A prostitution-based YouTube scandal, an angry pro football player, a promiscuous weed enthusiast, a breech pregnancy, an scheming ghost writer, a cackling Real Housewife, bad parenting skills, a violent brawl, confusingly euphemistic man-chats about oral sex, a terminal illness, a wacky freeway race against time, a lip-sync performance of a really great New Edition song complete with matching outfits and spontaneously choreographed dance moves, a non-lip-sync performance of "O Holy Night" by somebody's kids, a funeral, a significant amount of humping and R-rated swears juxtaposed against repeated references to Jesus and "praying on" the many problems of all protagonists, and then more singing, all wrapped up in a big Christmas bow. And you're like, "Dude, you had me at prostitution."
The Best Man Holiday, a long-gestating sequel to 1999's The Best Man, is sort of a breech pregnancy itself, determined to emerge foot- or ass-first into your holiday viewing schedule. As a piece of writing and directing, it's technically indefensible. A Gap billboard for red cashmere scarves comes to life as the cast of that earlier film return for Christmas together. It's a chance to open old wounds, dig up resentments, have sex, cook giant meals, wear expensive clothes and knock around a McMansion-sized diorama of trouble, bitterness, disease, lovelessness and shouting. And then the terrifically appealing cast -- Morris Chestnut, Taye Diggs, Regina Hall, Nia Long, Sanaa Lathan, Terrence Howard -- makes you laugh and you forget that these characters are experiencing what may be the worst Christmas of their lives. Then they make you laugh some more. Then just as you're annoyed again by this or that plot detail that makes no logical or emotional sense, they make you laugh again. And I kind of loved it.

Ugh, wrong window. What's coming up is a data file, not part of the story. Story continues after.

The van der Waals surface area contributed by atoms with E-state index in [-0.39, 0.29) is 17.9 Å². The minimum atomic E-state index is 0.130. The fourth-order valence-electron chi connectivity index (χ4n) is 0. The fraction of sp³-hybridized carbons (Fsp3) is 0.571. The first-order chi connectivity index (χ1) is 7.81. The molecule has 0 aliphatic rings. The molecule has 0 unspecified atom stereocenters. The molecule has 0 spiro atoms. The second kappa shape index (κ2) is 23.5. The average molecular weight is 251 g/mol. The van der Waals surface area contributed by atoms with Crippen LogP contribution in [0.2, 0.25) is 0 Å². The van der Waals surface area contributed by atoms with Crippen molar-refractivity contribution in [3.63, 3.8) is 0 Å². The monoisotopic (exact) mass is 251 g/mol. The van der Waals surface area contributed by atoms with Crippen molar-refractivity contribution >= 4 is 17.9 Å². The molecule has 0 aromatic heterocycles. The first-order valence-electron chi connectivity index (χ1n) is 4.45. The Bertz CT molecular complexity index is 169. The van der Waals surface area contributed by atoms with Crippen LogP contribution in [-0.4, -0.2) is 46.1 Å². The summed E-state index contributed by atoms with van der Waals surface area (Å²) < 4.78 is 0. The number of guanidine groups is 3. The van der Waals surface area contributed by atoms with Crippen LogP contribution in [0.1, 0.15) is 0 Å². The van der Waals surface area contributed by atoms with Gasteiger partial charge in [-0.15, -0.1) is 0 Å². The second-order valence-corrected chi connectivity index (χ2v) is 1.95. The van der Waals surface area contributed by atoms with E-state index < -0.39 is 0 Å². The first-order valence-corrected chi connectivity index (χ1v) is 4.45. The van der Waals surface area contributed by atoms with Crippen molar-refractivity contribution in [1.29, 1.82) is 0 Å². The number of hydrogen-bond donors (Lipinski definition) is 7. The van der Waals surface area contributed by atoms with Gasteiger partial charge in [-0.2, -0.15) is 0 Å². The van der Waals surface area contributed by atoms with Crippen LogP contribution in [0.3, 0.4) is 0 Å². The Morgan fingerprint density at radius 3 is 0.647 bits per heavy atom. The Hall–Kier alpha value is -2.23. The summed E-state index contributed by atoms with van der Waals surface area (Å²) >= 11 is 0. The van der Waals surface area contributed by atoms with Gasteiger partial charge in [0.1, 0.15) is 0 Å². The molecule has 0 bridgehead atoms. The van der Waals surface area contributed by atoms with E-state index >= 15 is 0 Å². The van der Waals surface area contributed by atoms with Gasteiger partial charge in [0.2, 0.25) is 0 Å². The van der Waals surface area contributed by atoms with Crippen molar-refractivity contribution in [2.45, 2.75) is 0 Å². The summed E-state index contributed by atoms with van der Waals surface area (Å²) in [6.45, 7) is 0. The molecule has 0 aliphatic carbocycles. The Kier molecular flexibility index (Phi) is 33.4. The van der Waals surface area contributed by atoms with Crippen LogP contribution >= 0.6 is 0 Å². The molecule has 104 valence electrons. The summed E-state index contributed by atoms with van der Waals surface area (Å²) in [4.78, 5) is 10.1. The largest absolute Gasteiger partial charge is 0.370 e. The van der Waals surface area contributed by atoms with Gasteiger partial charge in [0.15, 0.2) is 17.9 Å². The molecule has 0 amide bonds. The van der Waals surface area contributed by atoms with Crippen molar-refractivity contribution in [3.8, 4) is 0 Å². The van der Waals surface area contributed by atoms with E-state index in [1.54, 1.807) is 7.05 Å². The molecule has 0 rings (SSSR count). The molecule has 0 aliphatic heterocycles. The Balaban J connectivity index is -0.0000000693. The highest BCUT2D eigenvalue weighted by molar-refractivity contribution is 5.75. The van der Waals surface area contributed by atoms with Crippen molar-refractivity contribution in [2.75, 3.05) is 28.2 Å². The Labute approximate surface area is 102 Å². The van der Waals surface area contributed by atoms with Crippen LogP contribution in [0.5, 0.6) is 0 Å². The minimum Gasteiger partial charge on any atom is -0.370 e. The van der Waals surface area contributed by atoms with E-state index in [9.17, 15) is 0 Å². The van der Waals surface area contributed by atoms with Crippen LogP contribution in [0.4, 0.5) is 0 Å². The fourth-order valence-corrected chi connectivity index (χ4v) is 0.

Like an empty-headed summer blockbuster about space-robots, Christmas movies are their own, differently-tiered brand of film experience. They don't really need to be "good" by normal standards. Have you watched White Christmas lately? It's fairly dumb and I watch it annually. I'm also a non-guilty member of the cult of Love Actually and, like any good cultist, I studiously ignore its Jenga tower of flaws, inconsistencies, ham-fisted attempts at a bland sort of coolness and overall elegance deficiency. And why? Because it's adorable, that's why.
It's always preferable that Christmas movies be well-made, obviously. It's A Wonderful Life holds up perfectly, after all, and the occasional quiet, thoughtful, adult drama like Arnaud Desplechin's A Christmas Tale uses the season as counterpoint to themes of loss and estrangement. But most of the time -- and specifically here in this film -- the contemporary exercise in this genre throws a giant wad of everything at the wall and hopes that some of it sticks. Sentimentality, like a suffocating red and green wave of shopping mall good cheer, overwhelms the viewing experience and you allow it to be good/not-good/lovable/baffling/offensive/clunky/funny/irritating/cookies. Call it guilty or don't, the pleasure is the same. And you'll be watching the edited-for-boobs-and-f-words version on basic cable next December while you bake gingerbread. Probably the year after that, too.